2015 Volvo S60: Those Little Things That It Do - And Don't
by John O'Dell, Senior Editor on September 25, 2015
1: The A/C works really well. That may not sound like much, as most modern cars have air conditioners that function well. But when it's 108 outside, the system's ability to maintain a nice, even 69 degrees inside is something you notice
2: The Volvo S60 is a lot prettier than the new Prius, IMO.
3: The S60, outfitted as ours is (fully loaded, of course), is a wonderful car for a long-distance drive. We've got a number of long-term posts attesting to this, so I won't go on except to say, again, that this is a great road car. The sport seats are also superb.
4: The lane keeping assist system is helpful, but can toss you an unwelcome surprise now and then.
One of those "now and then" surprises occurred as I was humming along an unusually traffic-free patch of the interstate and decided to test the system by intentionally drifting (the slow, inattentive driver kind of drift, not the tire-smoking, donut-making kind).
The Volvo's sensors picked up the white lane marker separating my lane from the adjacent one almost every time, and took corrective action after flashing me a warning.
But when I positioned the car in the fast lane of the divided road (a wide strip of dirt separates the east- and westbound lanes most of the way to Vegas) and drifted to the left, the sensors mostly ignored the yellow paint that marks the dividing line between asphalt and dirt.
Sometimes the left lane icon on the driver info screen would turn red, and on a very few occasions the system twitched the steering to push me back into my lane. But mainly it just ignored the lane limit line.
As Brent Romans pointed out in his S60 driver assist piece, the system doesn't work all of the time and Volvo is clear about this in the owner manual. But you'd think that a system that can tell you when it's time to pull over and maybe drink a cup of coffee (one of the warning messages that displays if you repeatedly drift into other lanes) could also tell you with some degree of consistency that you're about to drift off the road and into the dirt.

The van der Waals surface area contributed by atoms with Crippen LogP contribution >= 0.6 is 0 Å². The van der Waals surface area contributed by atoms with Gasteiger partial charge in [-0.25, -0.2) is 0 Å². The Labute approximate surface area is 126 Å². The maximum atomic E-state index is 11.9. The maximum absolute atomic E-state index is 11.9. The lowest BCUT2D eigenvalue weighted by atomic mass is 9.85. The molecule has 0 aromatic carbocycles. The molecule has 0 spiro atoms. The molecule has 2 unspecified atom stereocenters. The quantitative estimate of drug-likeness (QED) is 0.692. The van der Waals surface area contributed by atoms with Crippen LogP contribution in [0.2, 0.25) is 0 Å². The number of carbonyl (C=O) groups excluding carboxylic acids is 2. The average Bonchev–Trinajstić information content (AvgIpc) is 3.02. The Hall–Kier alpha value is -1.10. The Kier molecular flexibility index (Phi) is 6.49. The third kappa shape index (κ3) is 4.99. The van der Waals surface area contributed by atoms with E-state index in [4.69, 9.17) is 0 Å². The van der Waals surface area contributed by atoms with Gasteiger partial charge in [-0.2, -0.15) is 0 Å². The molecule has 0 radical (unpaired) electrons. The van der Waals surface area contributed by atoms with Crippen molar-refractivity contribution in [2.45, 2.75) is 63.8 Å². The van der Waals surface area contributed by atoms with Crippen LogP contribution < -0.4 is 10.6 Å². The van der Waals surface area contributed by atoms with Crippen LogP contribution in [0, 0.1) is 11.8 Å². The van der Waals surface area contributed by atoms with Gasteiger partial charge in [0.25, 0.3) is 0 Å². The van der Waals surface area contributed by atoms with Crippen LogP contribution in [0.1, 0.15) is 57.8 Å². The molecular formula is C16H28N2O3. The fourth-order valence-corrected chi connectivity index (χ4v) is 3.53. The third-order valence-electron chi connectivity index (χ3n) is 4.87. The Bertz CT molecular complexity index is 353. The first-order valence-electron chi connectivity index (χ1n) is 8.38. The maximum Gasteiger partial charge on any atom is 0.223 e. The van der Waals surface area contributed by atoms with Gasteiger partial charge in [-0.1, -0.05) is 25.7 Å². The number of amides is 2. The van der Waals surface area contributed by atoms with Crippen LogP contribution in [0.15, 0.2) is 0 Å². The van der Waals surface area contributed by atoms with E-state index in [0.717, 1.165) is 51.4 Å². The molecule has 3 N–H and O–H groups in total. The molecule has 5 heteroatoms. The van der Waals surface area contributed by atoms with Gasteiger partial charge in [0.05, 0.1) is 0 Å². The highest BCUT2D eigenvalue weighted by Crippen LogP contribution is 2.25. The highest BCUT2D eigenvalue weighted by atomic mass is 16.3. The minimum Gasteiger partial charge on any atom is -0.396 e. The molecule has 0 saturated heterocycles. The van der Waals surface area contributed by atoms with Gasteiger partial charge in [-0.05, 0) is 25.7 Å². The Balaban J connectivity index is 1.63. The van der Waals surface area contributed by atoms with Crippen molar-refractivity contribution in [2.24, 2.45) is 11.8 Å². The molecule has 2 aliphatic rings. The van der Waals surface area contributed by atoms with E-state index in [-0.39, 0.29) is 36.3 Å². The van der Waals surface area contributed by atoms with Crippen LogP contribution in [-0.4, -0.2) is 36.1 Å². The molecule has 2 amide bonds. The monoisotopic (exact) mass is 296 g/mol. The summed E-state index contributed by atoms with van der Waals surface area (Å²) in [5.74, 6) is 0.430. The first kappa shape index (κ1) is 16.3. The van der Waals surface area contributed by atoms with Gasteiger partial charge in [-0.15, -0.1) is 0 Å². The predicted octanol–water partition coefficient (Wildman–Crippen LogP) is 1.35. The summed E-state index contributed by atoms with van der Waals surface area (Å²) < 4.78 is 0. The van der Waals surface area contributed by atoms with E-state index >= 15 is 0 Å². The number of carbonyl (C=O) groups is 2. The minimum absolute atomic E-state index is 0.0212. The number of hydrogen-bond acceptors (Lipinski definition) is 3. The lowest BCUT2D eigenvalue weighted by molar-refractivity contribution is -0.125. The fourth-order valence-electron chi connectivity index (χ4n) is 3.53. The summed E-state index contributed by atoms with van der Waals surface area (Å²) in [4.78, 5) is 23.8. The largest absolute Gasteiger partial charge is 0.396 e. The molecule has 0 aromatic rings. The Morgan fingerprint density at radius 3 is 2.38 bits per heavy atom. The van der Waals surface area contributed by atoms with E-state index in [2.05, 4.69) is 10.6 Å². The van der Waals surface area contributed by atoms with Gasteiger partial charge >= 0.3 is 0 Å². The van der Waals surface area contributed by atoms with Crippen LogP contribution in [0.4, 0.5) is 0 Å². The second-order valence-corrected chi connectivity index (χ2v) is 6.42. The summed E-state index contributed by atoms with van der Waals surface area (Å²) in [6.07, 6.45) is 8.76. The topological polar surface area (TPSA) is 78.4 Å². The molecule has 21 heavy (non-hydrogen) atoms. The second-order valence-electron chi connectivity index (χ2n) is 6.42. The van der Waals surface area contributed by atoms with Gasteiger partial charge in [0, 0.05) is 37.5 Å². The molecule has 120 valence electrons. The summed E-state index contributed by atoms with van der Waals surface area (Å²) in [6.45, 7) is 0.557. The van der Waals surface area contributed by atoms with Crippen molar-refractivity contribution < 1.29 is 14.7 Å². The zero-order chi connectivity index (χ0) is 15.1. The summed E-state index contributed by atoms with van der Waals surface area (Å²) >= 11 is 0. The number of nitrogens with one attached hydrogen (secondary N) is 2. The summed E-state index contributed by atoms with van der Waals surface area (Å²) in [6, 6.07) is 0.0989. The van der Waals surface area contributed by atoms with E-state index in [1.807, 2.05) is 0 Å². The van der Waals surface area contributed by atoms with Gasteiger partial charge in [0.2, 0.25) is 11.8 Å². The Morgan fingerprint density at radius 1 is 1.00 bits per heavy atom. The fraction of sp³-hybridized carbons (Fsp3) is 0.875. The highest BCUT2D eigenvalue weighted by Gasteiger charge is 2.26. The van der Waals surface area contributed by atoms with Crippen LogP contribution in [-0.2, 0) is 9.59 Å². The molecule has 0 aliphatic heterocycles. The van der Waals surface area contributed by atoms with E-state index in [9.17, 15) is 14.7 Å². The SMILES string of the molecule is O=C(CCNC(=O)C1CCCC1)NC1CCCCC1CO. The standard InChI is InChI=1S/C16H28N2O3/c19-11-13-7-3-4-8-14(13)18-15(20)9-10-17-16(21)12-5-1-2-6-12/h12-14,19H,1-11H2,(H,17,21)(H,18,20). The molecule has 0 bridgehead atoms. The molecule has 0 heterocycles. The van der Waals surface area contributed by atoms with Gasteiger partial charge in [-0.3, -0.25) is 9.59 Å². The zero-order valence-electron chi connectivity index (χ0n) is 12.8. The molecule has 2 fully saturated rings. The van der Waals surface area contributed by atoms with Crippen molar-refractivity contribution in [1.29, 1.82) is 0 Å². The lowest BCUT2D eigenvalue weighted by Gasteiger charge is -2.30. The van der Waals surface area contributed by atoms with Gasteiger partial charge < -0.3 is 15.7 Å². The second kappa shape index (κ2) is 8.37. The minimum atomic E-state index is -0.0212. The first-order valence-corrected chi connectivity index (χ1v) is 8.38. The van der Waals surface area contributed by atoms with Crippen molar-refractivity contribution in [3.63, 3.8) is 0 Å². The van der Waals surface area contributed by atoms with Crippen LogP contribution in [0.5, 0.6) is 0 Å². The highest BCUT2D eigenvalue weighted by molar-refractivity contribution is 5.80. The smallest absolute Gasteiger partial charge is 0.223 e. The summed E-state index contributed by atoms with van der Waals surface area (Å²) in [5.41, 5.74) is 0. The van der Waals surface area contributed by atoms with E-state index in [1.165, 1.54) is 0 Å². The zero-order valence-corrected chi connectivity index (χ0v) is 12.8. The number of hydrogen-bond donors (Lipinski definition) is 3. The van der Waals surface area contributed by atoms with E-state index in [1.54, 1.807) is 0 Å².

Another surprise happened when I started to correct a lane drift while heading around a gentle outside curve. The combination of the Volvo's automated steering input and my own last-minute adjustment of the wheel apparently generated enough extra input that the car snapped back toward the center of its lane rather fiercely.
I wasn't in danger of losing control and it wasn't that sharp of a movement, but it definitely caught me off guard after my multiple experiences with the S60's otherwise gentle steering corrections.
5: The S60's door handles do pinch if you are not careful. Mike Monticello warned about this, but his caution was penned six months ago and slipped my mind. I caught my index finger in the handle several times (yes, I'm a slow learner).
6: The auto stop-start feature, which saves fuel and cuts emissions by shutting down the engine at complete stops and instantaneously restarting it when you lift off the brake, is one of the roughest I've experienced. The engine shuts down with a noticeable "clunk" about half the time and restarts with an annoyingly loud and lengthy shudder.
7: The hinky speed limit display seems to take forever to find the correct speeds to display when you get on the freeway. It is annoying to be driving in what you know is a 70 mph zone and notice that the speed sign reader hasn't updated yet and still shows a 30 mph limit. Perhaps worse is when the system does finally read and display the correct speed limit info and you have a constant reminder in front of you that you just might be speeding.
8: I don't know how the EPA came up with a 35 mpg highway rating for the twin-charged S60. None of the previous road trips delivered anything near that and mine was no different: I averaged 30 mpg on the first 113 miles of the trip and 28.5 mpg on the last 410 miles, which included about five miles of city driving.
9: The S60's windows reflect the sun almost as nicely as do the collection tower mirrors at the Stateline Solar Farm near the California-Arizona border.
John O'Dell, Senior Editor